The following is an excerpt from a lengthy article on the 9Marks website, which I can't recall having visited before, but which has a lot of interesting articles online all focused on helping Christians be better able to defend the Gospel. If you've got a few moments, check out what they claim are the 9 Marks of a church that glorifies God. This definitely looks to be a site this elf wants to browse around further. Note, however, that this is an unabashedly evangelical reformed Protestant site. (Predominantly Southern Baptist, it appears.) I for one find the final line of the excerpt below offensive in how it lumps the Vatican and the WCC together. Nonetheless, in this elf's opinion, this was a worthwhile and thought-provoking read. --elfgirl
What’s the point of the story? Conversion is dirty word. It’s scandalous in today’s pluralistic and relativistic world to contend for one religious truth over and against another. It smacks of pride, arrogance, disrespect, perhaps hatred, maybe even violence.
This is the consensus among many of the secular elite. Popular television personality Bill Maher believes Christianity can only be explained as a "neurological disorder." Only the most unenlightened, uneducated, and uncouth Neanderthal would both believe and contend for a conversion to religious faith, especially Christianity. It's absolutely what the modern man does not need.
And Maher simply represents what secular humanism as a movement has been saying all along. To quote from their own manifesto, "traditional theism… and salvationism… based on mere affirmation is harmful, diverting people with false hopes of heaven hereafter. Reasonable minds look to other means for survival." Reasonable minds…you can hear the condescension dripping from the pen.
Some go further, of course. They say such attempts at diversion (i.e. conversion) actually breed violence.
Yet it seems that conversion is even under attack among some professed evangelicals. This ought to strike us as nonsensical. Our English word "evangelical" comes from the Greek word for "good news." What is this good news? It is that we, who are at enmity with God in our sin, can now be reconciled to him on account of Christ’s death and resurrection, when we repent of our sin and believe upon Christ. Conversion from our former way of life and thinking to Christianity is required. This much should be blatantly obvious.
Nonetheless, Brian MacLaren, perhaps the most prominent leader within the emerging church movement, calls for a reconsideration of conversion, if not an outright rejection of it. He writes in A Generous Orthodoxy,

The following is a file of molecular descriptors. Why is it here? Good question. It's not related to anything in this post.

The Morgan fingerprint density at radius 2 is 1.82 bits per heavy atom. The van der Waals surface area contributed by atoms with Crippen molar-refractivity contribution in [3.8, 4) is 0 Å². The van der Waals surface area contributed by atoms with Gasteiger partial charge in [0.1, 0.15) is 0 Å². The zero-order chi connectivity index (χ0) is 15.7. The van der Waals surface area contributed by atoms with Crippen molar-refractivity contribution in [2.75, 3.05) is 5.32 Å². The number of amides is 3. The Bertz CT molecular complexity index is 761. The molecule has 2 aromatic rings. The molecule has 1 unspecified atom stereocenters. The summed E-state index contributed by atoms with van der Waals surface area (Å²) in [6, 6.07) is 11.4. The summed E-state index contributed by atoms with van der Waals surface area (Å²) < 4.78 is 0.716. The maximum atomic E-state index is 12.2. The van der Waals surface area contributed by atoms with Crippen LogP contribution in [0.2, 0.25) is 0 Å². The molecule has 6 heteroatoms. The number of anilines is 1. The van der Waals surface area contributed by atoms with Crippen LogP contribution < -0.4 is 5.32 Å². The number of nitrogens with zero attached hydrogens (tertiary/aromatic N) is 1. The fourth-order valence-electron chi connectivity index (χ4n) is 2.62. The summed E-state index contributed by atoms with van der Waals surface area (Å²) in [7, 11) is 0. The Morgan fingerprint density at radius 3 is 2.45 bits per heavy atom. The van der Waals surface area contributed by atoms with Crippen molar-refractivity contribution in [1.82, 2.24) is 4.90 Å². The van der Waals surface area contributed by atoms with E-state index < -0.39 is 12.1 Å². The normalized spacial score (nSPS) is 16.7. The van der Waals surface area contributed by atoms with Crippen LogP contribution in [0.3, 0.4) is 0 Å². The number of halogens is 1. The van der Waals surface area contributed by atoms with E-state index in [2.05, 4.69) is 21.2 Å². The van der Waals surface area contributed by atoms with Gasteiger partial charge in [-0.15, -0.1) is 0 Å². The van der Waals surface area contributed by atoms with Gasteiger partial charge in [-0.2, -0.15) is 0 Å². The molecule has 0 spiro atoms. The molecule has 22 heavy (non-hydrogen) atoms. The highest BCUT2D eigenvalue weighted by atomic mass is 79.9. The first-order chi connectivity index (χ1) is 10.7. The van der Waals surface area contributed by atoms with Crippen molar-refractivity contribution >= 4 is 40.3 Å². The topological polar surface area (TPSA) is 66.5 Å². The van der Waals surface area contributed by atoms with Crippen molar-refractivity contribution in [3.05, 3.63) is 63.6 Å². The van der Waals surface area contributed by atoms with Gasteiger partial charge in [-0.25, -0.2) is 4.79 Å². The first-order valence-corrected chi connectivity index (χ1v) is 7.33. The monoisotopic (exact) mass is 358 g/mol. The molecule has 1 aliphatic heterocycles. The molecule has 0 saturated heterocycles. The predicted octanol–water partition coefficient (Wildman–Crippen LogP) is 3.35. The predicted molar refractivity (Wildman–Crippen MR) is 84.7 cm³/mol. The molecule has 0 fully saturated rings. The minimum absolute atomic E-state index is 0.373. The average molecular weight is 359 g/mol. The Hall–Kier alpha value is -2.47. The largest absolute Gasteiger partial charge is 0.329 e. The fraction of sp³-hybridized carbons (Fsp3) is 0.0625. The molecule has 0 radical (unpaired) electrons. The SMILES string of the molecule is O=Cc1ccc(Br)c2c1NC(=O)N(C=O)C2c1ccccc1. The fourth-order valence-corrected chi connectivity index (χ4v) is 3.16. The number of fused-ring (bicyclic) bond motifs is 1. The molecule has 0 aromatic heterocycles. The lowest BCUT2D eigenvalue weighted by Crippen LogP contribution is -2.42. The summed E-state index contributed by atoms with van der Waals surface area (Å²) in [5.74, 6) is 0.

I must add, though, that I don't believe making disciples must equal making adherents to the Christian religion. It may be advisable in many (though not all) circumstances to help people become followers of Jesus and remain within their Buddhist, Hindu, or Jewish contexts. This will be hard, you say, and I agree. But frankly, it's not at all easy to be a follower of Jesus in many 'Christian' religious contexts, either.
We are told to embrace other faiths "willingly, not begrudgingly." To be fair, McLaren asserts the uniqueness of Christianity apart from other religions. And yet his belief in "a gospel that is universally efficacious for the whole earth," his unwillingness to "set limits on the saving power of God" in reference to the unevangelized, and his belief that we must continually expect to "rediscover the gospel" as we encounter other religious traditions, "leading to that new place where none of us has ever been before," raises significant and serious questions. Frankly, I have difficulty seeing how he is recommending anything Christian, let alone orthodox. In the end, his proposals are eerily similar to those being set forth by the Vatican and the WCC.
The full entry is here. It is really quite comprehensive. The various sections are as follows:
-- CONVERSION—A DIRTY WORD?
-- CONVERSION—A BIBLICAL IDEA?
-- CONVERSION—WHAT IT IS AND ISN’T
-- BENEFITS FOR BELIEVERS
-- CONCLUSION: ONE OF THOSE CHRISTIANS?
(hat tip: TwoOrThree.Net)
Posted July 12, 2007 at 11:09 am
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